Dallas researchers make breast cancer discovery
As cholesterol is metabolized, a potent stimulant of breast cancer is created -- one that fuels estrogen-receptor positive breast cancers, U.S. researchers say.
Senior author Dr. Philip Shaul, professor and vice chair for research in pediatrics at the University of Texas Southwestern Medical Center in Dallas and a member of the Harold C. Simmons Comprehensive Cancer Center, says a multidisciplinary team discovered that the cholesterol metabolite 27-hydroxycholesterol promotes tumor growth in estrogen-receptor positive breast cancers -- the most common type of breast cancer.
Estrogen-receptor positive breast cancer was previously believed to be stimulated primarily by the female sex hormone estrogen and it is commonly treated using endocrine-based medications that starve tumors of estrogen, Shaul said.
The discovery of 27HC as another driver of breast cancer may explain why endocrine-based therapy is often unsuccessful, providing a new target for therapy, the researchers say.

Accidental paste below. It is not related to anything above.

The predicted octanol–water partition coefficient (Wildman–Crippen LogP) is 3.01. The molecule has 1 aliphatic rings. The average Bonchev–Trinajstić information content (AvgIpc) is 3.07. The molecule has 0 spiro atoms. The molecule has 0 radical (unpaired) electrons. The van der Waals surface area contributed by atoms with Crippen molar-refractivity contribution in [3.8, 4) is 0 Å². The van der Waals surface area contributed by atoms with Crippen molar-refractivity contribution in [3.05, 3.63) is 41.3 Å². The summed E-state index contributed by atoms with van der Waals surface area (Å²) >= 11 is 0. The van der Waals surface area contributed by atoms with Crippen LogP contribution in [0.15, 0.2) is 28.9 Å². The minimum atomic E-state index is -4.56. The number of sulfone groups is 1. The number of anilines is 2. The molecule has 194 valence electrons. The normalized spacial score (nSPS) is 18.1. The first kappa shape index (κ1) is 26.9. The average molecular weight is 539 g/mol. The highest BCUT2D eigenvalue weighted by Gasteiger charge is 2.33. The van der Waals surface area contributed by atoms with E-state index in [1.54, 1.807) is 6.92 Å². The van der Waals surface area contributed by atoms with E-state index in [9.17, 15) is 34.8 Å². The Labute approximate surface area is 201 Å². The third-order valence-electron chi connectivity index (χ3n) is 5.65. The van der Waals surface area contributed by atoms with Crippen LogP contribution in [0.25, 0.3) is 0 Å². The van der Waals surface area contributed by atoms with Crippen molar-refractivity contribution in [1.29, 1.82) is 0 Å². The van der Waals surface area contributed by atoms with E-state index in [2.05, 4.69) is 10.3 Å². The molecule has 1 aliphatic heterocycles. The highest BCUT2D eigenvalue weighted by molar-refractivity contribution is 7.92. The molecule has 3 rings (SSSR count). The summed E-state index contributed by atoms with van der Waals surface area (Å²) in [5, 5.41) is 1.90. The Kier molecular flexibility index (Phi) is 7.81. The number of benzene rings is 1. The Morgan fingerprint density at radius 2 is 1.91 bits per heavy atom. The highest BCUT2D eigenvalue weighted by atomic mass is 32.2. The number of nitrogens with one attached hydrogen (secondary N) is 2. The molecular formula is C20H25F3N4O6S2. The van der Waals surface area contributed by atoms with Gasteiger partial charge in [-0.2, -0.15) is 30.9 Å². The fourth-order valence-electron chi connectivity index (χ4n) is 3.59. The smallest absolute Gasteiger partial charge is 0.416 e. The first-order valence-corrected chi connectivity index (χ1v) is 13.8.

"This information can be used to develop new therapies that inhibit 27HC action or production, or increase its metabolism, in effect cutting the cancer off from a key growth stimulator," Shaul says in a statement.
Implications of the research, published in Cell Reports, are significant, Shaul says.
One million new cases of breast cancer are diagnosed each year in the United States and about two-thirds of those are hormone receptor-positive -- meaning they contain receptors for the hormones estrogen and/or progesterone, the American Cancer Society calculates. Estrogen receptor-positive breast cancer is particularly prevalent following menopause.
Resistance to commonly used endocrine-based therapies occurs frequently.